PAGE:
Thursday, March 17, 2016

Magic items based on their owners

Something I read in Sorcerers of Ur-Turuk got me thinking about Magic items. In this game, there are magical artefacts that you have to recover, but they don't actually do anything magical. Instead, they have latent powers that only sorcerers can access by studying them and taking them apart.

This got me thinking about magic. The only way that magic can manifest is from people who make it happen. There are no inanimate objects with magic in them. You need a person to do it and they have to make a sacrifice in terms of years of study and then possibly getting fatigued or other effects. Some other magic is like that. In the Game of Thrones world, magic only seems to work based on some kind of sacrifice in terms of someone's life energy. The Red Priests require blood. The Warlocks across the Narrow Sea wanted to keep dragons captive to power their magic.

This got me thinking that magic items should just not be thought of as reproducible factory items, made to demand with predictable effects, but rather created because of the things they have done and the reputation and skills of their owners.

I was thinking about this in terms of Advanced Figthing Fantasy 2nd edition. This system does already have an approach like this in the sense that you need special components to make a specific magic item, but it still seems to factory-like and predictable. If I have this special metal and this workshop and have enough points in my Magic - Enchanting skill, the sword I make will give a +1 bonus to damage rolls.

For example, a magic sword that gives a bonus to damage rolls might do that because it was in the possession of a mighty warrior known for his great strength who used the sword to decapitate a giant in one blow. This happened in the first Knightmare novella. Treguard's sword became special after he slew a dragon with it.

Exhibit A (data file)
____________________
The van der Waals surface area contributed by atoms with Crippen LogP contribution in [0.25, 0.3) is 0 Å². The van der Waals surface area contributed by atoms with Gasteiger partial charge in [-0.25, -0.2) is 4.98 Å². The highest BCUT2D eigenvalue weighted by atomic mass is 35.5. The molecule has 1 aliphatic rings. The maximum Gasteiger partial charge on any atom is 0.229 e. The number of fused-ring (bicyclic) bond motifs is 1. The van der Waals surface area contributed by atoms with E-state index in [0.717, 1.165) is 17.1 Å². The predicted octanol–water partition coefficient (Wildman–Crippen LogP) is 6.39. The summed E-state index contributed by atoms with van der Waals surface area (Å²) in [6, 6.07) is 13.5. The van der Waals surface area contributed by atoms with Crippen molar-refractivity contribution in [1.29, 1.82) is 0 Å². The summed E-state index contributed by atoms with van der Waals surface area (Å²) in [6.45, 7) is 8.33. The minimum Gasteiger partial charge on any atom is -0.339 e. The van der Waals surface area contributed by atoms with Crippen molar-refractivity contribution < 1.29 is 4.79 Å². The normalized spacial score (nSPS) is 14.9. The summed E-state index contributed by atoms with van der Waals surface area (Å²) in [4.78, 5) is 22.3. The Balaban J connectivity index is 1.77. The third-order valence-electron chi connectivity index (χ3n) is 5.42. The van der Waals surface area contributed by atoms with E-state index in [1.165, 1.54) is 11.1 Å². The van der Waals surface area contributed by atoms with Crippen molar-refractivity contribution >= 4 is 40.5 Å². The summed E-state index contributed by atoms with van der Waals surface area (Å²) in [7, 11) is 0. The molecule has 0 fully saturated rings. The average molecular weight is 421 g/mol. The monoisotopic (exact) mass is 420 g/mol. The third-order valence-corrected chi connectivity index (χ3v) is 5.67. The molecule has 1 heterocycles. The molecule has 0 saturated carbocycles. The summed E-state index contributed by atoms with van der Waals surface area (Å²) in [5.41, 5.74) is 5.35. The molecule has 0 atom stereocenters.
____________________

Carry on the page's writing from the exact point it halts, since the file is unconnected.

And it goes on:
A magic shield might have been the shield of a brave paladin and so it could confer immunity to fear magic.

Also, this approach does not have to be restricted to adventuring items. The hammer of a skilled blacksmith could confer bonuses to smithing rolls. The pot of a famous cook could create food and the ring of a famous merchant could confer bonuses to barganing.

This approach incorporates a bit of world building. Instead of just creating a sword +1, you have to create a character who used the sword, what they did and what they had a reputation for. You might also need to create some famous events that they were involved in. Instead of magic items being "+1 swords", they now have names such as "The sword of Braxis Giantsbane".

Basically it's like artifacts from Dungeons and Dragons but for items of all power levels.

This could also be part of the player's game. In AFF2 terms, I came up with a character who has at least 1 special skill with 5 or more points and who uses a particular item for 10 years or more has the potential to get it enchanted. It then needs to be taken to someone with a Magic - Enchanting skill of 5 or more or taken on a special quest. Once it is enchanted, the power it confers is not to order, but rather based on the character's highest abilities and their deeds. I would only do this once per character.

If the person who used the item for 10 years also uses it after it is enchanted, they could also get an extra bonus as they are "bonded" to it. Also, if a special item is passed through the generations, it might pick up more powers. Also, the item could get a more powerful ability but also a drawback related to a flaw of its owner. I also decided to include 10 years and not "after their death" so that characters could do this and you could meet the owner of the item. That would be interesting.

So that's how to create some more interesting magic items whilst incorporating some world building. And to also find a way of justifying that bow of shark slaying.

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